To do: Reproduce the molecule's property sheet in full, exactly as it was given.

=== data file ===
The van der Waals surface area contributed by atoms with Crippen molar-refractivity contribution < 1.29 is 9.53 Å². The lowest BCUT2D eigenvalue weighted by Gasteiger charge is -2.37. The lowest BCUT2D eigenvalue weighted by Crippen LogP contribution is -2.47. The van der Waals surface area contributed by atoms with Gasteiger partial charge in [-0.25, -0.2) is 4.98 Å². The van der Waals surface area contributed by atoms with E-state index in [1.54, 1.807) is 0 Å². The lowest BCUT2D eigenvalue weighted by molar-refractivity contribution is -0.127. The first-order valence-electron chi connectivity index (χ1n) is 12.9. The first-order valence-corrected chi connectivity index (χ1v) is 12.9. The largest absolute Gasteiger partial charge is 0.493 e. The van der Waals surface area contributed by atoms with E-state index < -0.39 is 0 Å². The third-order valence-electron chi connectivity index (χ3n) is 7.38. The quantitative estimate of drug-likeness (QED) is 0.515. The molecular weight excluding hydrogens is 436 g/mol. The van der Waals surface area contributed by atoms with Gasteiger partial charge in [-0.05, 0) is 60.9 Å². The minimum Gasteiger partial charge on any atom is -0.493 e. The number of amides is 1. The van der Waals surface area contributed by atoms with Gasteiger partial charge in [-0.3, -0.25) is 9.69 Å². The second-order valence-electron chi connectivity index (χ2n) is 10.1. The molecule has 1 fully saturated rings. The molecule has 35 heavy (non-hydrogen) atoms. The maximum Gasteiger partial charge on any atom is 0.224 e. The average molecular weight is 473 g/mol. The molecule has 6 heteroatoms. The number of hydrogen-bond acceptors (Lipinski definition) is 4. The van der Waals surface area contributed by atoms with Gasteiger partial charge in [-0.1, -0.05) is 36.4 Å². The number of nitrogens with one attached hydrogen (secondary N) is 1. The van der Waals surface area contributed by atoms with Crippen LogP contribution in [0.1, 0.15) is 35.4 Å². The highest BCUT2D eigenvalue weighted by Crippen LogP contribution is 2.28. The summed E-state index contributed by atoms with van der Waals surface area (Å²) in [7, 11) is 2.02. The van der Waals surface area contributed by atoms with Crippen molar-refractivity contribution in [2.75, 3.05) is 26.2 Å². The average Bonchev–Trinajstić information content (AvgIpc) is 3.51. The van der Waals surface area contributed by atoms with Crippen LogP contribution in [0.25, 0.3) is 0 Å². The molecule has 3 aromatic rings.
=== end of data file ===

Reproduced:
The van der Waals surface area contributed by atoms with Crippen molar-refractivity contribution < 1.29 is 9.53 Å². The lowest BCUT2D eigenvalue weighted by Gasteiger charge is -2.37. The lowest BCUT2D eigenvalue weighted by Crippen LogP contribution is -2.47. The van der Waals surface area contributed by atoms with Gasteiger partial charge in [-0.25, -0.2) is 4.98 Å². The van der Waals surface area contributed by atoms with E-state index in [1.54, 1.807) is 0 Å². The lowest BCUT2D eigenvalue weighted by molar-refractivity contribution is -0.127. The first-order valence-electron chi connectivity index (χ1n) is 12.9. The first-order valence-corrected chi connectivity index (χ1v) is 12.9. The largest absolute Gasteiger partial charge is 0.493 e. The van der Waals surface area contributed by atoms with E-state index < -0.39 is 0 Å². The third-order valence-electron chi connectivity index (χ3n) is 7.38. The quantitative estimate of drug-likeness (QED) is 0.515. The molecular weight excluding hydrogens is 436 g/mol. The van der Waals surface area contributed by atoms with Gasteiger partial charge in [-0.05, 0) is 60.9 Å². The minimum Gasteiger partial charge on any atom is -0.493 e. The number of amides is 1. The van der Waals surface area contributed by atoms with Gasteiger partial charge in [-0.3, -0.25) is 9.69 Å². The second-order valence-electron chi connectivity index (χ2n) is 10.1. The molecule has 1 fully saturated rings. The molecule has 35 heavy (non-hydrogen) atoms. The maximum Gasteiger partial charge on any atom is 0.224 e. The average molecular weight is 473 g/mol. The molecule has 6 heteroatoms. The number of hydrogen-bond acceptors (Lipinski definition) is 4. The van der Waals surface area contributed by atoms with Gasteiger partial charge in [-0.1, -0.05) is 36.4 Å². The number of nitrogens with one attached hydrogen (secondary N) is 1. The van der Waals surface area contributed by atoms with Crippen LogP contribution in [0.1, 0.15) is 35.4 Å². The highest BCUT2D eigenvalue weighted by Crippen LogP contribution is 2.28. The summed E-state index contributed by atoms with van der Waals surface area (Å²) in [7, 11) is 2.02. The van der Waals surface area contributed by atoms with Crippen molar-refractivity contribution in [2.75, 3.05) is 26.2 Å². The average Bonchev–Trinajstić information content (AvgIpc) is 3.51. The van der Waals surface area contributed by atoms with Crippen LogP contribution in [0.25, 0.3) is 0 Å². The molecule has 3 aromatic rings.